PHY 402 Astrophysics (4 SH). Astrophysics provides a quantitative overview of the physical processes in astronomy and cosmology at a level accessible to the junior or senior undergraduate science major. The student will be introduced to advanced topics at the forefront of current research, while also building a foundation based on the traditional methods and models of astrophysics. Topics covered may include planetary processes, stellar evolution, and the structure of the universe.   Prerequisites: PHY 142 or PHY 152; MTH 152; and junior or senior standing. Offered Fall Semester, alternate years.

PHY 590-594 Field Experience/Internship (1-4 SH).

PHY 601 Physics Capstone I (2 SH). A study of selected topics or problems that require the integration of previous physics and related experiences. The seminar will involve individual and/orgroup work culminating in an appropriate presentation. Additionally, each student will do preliminary background research to develop a proposal for his/her senior capstone project. Offered Fall Semester.

PHY 602 Physics Capstone II (2 SH). A focused student project which has been approved by the physics faculty. The project culminates in written and oral presentations. Offered Spring Semester.

PHY 610, 611 Advanced Topics (4 SH). Interests of students are considered in selecting particular topics. Prerequisite: consent of instructor. Offered on demand.

PHY 620-624 Independent Study (1-4 SH).

PHY 660, 670, 680, 690 Honors Project (1-4 SH).

Supporting Courses:

BIO 201 Cell Biology and Genetics (4 SH). This course serves as an introduction for students who have chosen biology or molecular biology as a major or minor. A combination of lectures, laboratory exercises, and assignments will introduce students to ways of observing and thinking about fundamental concepts and processes in the following areas of biology—biochemistry, cell structure and function, metabolism, genetics, and biotechnology. Various resources will be utilized to reinforce biological concepts, learn new laboratory skills, and improve critical thinking skills. Multiple sections offered every Fall Semester; one section offered every Spring Semester.

BIO 202 Evolution, Form and Function (4 SH). BIO 202 is the second in a series of three foundational courses in biology, designed to serve as an introduction for students who are taking a biology or molecular biology major or minor. Using explorative lectures coupled with investigative laboratories, BIO 202 will focus on evolution, the structure and physiology of plants and animals, and animal development. Concepts and practices of experimental design, data analysis, and interpretation of results will be reinforced and extended through integrated laboratory activities. Prerequisite: completion of BIO 201. Offered Spring Semester.

CHE 117 Principles of Chemistry (4 SH). Acourse emphasizing stoichiometry, chemical equilibria, acids and bases, chemical kinetics, thermodynamics, electrochemistry, nuclear phenomena, and interactions of science and society. In the laboratory program students will investigate chemical systems, analyze observations and data, devise explanations, and communicate results. Prerequisites: High school chemistry and an acceptable score on a placement test or completion of CHE 111 or ES 160 with a grade of C- or better. Offered Fall and Spring semesters.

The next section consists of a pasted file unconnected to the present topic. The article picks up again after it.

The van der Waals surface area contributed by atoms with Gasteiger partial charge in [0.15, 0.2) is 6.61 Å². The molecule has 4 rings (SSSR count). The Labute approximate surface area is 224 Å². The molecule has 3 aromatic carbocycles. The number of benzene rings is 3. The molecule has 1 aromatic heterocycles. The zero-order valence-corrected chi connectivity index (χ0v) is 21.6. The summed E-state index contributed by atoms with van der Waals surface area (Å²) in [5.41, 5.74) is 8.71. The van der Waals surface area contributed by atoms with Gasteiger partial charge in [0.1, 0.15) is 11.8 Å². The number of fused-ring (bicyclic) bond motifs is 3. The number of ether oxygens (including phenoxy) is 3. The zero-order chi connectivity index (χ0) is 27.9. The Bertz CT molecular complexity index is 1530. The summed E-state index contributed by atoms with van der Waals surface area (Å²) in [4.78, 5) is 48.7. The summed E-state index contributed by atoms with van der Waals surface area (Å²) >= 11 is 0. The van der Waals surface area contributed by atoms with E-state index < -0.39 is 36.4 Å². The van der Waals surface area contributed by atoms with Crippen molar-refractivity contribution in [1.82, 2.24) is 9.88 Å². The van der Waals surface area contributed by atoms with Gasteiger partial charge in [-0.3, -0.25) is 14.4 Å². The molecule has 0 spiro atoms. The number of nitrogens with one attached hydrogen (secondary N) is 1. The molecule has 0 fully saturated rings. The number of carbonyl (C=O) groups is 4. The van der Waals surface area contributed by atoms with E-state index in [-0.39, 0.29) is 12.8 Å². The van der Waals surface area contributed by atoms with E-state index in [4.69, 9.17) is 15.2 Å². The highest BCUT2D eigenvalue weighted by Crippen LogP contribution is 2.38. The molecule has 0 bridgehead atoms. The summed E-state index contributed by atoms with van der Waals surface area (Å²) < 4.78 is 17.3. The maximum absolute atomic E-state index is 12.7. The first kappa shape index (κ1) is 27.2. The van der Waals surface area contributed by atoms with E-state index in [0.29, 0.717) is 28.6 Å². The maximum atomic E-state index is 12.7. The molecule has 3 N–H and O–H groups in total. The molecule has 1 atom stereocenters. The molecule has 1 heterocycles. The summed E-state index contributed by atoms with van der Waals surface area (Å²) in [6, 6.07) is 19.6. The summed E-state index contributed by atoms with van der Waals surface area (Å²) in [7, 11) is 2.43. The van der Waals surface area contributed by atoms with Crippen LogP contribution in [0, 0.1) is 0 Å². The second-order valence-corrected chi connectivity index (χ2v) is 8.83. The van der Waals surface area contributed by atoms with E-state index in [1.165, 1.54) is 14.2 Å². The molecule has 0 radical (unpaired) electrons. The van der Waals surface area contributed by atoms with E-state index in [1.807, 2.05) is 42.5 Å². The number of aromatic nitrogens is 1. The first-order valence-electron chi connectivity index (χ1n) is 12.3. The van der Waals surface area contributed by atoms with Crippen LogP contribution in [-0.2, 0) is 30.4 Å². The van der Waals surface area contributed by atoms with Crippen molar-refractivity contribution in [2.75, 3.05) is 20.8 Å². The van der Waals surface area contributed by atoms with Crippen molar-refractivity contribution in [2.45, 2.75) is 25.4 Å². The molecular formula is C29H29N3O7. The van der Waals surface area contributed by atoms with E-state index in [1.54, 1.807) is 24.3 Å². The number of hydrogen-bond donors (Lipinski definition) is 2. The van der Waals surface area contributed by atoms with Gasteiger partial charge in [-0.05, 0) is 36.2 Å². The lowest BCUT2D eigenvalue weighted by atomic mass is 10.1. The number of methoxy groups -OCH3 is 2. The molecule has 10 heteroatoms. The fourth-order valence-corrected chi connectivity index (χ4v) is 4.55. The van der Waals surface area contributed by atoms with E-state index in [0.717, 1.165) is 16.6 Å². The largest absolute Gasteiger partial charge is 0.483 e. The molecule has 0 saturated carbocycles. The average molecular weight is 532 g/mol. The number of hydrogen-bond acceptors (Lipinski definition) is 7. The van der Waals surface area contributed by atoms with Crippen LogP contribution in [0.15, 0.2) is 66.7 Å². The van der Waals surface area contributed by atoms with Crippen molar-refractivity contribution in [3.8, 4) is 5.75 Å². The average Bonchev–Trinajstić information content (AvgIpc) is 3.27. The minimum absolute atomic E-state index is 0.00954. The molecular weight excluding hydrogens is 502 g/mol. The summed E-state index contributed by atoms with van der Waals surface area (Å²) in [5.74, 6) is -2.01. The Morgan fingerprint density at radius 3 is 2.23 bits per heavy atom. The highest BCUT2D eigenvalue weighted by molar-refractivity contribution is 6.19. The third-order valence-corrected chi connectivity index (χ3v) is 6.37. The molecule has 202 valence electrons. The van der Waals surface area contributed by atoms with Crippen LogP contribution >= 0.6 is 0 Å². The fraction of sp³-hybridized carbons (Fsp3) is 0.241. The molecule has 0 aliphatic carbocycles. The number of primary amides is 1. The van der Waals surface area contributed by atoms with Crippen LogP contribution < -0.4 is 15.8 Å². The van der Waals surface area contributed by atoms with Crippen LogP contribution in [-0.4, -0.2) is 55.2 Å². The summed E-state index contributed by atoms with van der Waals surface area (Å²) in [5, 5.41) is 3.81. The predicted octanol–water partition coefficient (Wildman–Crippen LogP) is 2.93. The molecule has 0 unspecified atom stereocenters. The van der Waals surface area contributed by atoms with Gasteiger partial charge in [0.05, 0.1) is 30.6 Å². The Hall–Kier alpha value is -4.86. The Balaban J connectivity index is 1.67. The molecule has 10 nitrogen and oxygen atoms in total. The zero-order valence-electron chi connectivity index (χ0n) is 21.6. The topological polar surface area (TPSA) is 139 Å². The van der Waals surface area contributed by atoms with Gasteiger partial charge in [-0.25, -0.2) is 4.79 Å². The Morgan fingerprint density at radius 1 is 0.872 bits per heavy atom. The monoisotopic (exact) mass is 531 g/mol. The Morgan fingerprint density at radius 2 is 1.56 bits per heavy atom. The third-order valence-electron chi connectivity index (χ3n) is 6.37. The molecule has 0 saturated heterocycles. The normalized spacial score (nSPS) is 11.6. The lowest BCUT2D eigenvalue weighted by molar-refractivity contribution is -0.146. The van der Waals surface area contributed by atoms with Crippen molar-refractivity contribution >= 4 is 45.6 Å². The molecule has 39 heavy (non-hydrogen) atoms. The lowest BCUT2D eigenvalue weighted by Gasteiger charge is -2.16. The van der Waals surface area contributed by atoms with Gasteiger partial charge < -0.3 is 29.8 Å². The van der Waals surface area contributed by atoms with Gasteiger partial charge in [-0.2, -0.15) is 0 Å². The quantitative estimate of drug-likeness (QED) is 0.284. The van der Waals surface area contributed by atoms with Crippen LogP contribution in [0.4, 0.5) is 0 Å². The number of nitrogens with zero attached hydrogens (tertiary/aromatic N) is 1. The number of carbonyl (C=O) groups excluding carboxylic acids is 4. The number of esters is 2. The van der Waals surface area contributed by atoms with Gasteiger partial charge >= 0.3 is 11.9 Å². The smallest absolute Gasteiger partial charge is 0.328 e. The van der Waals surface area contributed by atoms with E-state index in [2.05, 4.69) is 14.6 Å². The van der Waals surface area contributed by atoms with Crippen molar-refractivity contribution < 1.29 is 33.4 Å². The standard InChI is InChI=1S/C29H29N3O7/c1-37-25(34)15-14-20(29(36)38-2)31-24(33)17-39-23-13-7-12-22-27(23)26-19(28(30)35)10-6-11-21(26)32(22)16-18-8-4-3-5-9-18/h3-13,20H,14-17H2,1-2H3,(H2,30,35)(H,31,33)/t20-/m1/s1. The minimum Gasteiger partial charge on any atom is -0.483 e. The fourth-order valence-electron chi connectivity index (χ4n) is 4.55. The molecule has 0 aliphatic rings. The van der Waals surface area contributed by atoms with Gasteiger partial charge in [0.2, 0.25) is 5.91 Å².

CHE 180 Inorganic Chemistry (4 SH). A study of the energetics of the bonding and reactions of inorganic compounds. Emphasis is given to the periodicity of the chemical and physical properties of the elements. Major themes of the course include effective nuclear charge, lattice energy, charge density, acid/base theories, and the descriptive chemistry of all of the elements. The laboratory includes the investigation of the energetics of reactions, the synthesis and analysis of coordination compounds, qualitative chemistry, and the communication of results. Prerequisite: CHE 117 with a grade of C- or better. Offered Fall and Spring semesters.

CHE 230 Chemical Analysis (4 SH). A study of the theoretical foundation and skills necessary for the solution of problems encountered in the area of quantitative chemical analysis, including classical and modern methods. Emphasis is given to the evaluation and presentation of data, sampling, equilibrium dynamics of analytically important reactions, experimental design, volumetric techniques, absorption and emission spectroscopy, electrochemical methods, and analytical separations. Examples and laboratory exercises will include environmental air, soil and water systems. Prerequisites: CHE 117, and MTH 135, MTH 150 or BIO 206 (may be co-requisite) with grades of C- or better. Offered Fall and Spring semesters. (Also listed as ES 230.)

CS 151 Principles of Computer Science I (4 SH). A broad introduction to the discipline of computer science, with attention given to many components of the field. Topics include an examination of subfields of computer science, computer representation of data, an introduction to hardware structure, and fundamentals of programming languages. Special emphasis is given to techniques for problem solving and algorithm development, designing and implementing computer programs, and software analysis and verification methods. Prerequisite: prior programming experience recommended.